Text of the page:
If you look at our team roster, it’s pretty obvious that we’ve only got one male in our beloved ‘Army of Awesome.’ Evan is a good sport about being the only guy in our office (at least for now). We frequently joke that if he needs some male interaction, he only has to visit one of our clients. That’s right, because our PR firm exclusively serves the technology industry, the vast majority of our clients are men. Nationally, only 25% of the tech industry is female and a mere 5% of these women hold executive positions.
It’s a fact we’ve all become painfully aware of in light of the recent Ellen Pao trial, the Tinder CEO’s bashful exit six months ago, and the media’s endless fascination with Marissa Mayer’s gender. Last month, I joined Atlanta Tech Edge’s host Dana Barrett along with female entrepreneur Kenzie Biggins and founder of a girls’ code academy, Bobby John. We discussed gender discrimination, the pay gap and more in this segment. WATCH!
Here in Atlanta, Georgia Tech graduates more female engineers than any other university in the country (national average is 18%, and GATech graduates 28%). Yet, if you look around our city’s tech community and workplaces like Atlanta Tech Village – female CEOs and engineers are very few and far between. Clearly, we’ve got to do a better job incentivizing, attracting and cultivating these female rockstars. Why? Sarah Woodward, business development director at Stable|Kernel, a fast-growing development shop, said it best in her latest blog “when teams are made up of a diverse group of people with different experiences, innovation and success follow far more quickly than on teams where everyone’s backgrounds are fairly uniform. Diversity accelerates creativity.”
In addition, according to Silicon Valley journalist Lisen Stromberg’s recent SMASHD article, “It may be hard to get women into tech, but it’s even harder to keep them.” She writes,
As reported in the New York Times, the National Center for Women & Information Technology indicates that over 56% of women with STEM expertise will leave the industry over the course of their careers. And a new study by Catalyst, which looked specifically at the gender divide in business roles within tech, found that women MBAs are less likely than men to enter these industries, and if they do go in to tech, they are more likely to leave, and to do so quickly.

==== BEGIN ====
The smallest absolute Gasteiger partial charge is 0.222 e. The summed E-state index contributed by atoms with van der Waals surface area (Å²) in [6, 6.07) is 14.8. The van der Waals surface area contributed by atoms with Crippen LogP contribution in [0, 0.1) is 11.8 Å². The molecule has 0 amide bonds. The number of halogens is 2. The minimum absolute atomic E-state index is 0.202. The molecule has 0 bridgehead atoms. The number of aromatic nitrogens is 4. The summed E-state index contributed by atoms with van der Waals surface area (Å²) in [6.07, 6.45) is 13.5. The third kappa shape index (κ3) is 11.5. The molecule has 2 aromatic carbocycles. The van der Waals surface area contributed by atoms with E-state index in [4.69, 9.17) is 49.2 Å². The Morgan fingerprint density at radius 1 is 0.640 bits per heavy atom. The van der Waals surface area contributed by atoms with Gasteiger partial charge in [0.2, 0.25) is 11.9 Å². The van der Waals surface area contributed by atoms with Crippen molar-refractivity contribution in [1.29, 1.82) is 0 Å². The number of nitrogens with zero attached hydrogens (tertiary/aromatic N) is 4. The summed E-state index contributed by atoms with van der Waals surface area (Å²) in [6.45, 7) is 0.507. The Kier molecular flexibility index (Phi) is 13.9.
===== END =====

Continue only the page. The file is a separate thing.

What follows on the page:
So, not only do we have to train and compel women to go into the tech sector, but we also have to cultivate environments and opportunities that make them stay. There’s no silver bullet to this complex and complicated problem. Rest assured, it will take more than fluffy mentorship programs and ladies wine nights. Here are my top three ideas to help move the needle on both motivation for and cultivation of women in tech:
- Start ‘em early. STEM programs such as Girls Who Code, Black Girls Code and Atlanta’s own The Loft are critical to reaching females early in their education careers and equipping them with the skills and confidence needed for a future in the tech industry.
- Deliberately change the workplace. Elevating women into entrepreneurial and leadership roles means men must join the conversation and change old-school models. For example, coworking spaces and innovation hubs should proactively recruit women founders; likewise male-centric cultures must shift to attract female engineers.
- Increase access to funding. The facts speak for themselves. Women-led, venture-backed companies boast 12% higher revenues than their male peers. However, only 2.7% of all venture-backed companies have a female CEO. Compounding this problem is that women decision makers in VC firms have declined from 10% in 1999 to 6% today. In my opinion, VC firms are partially to blame, but women CEO’s also need to step up. By nature women are financially risk averse and lack the confidence needed to break into the VC scene. Programs like Atlanta Technology Angels’ LaunchPad2X program are turning the tide by empowering women to prepare, solicit and negotiate funding with success.
I’ll close with one of my favorite Sheryl Sandberg quotes: “Start-ups led by women are more likely to succeed; innovative firms with more women in top management are more profitable; and companies with more gender diversity have more revenue, customers, market share and profits.”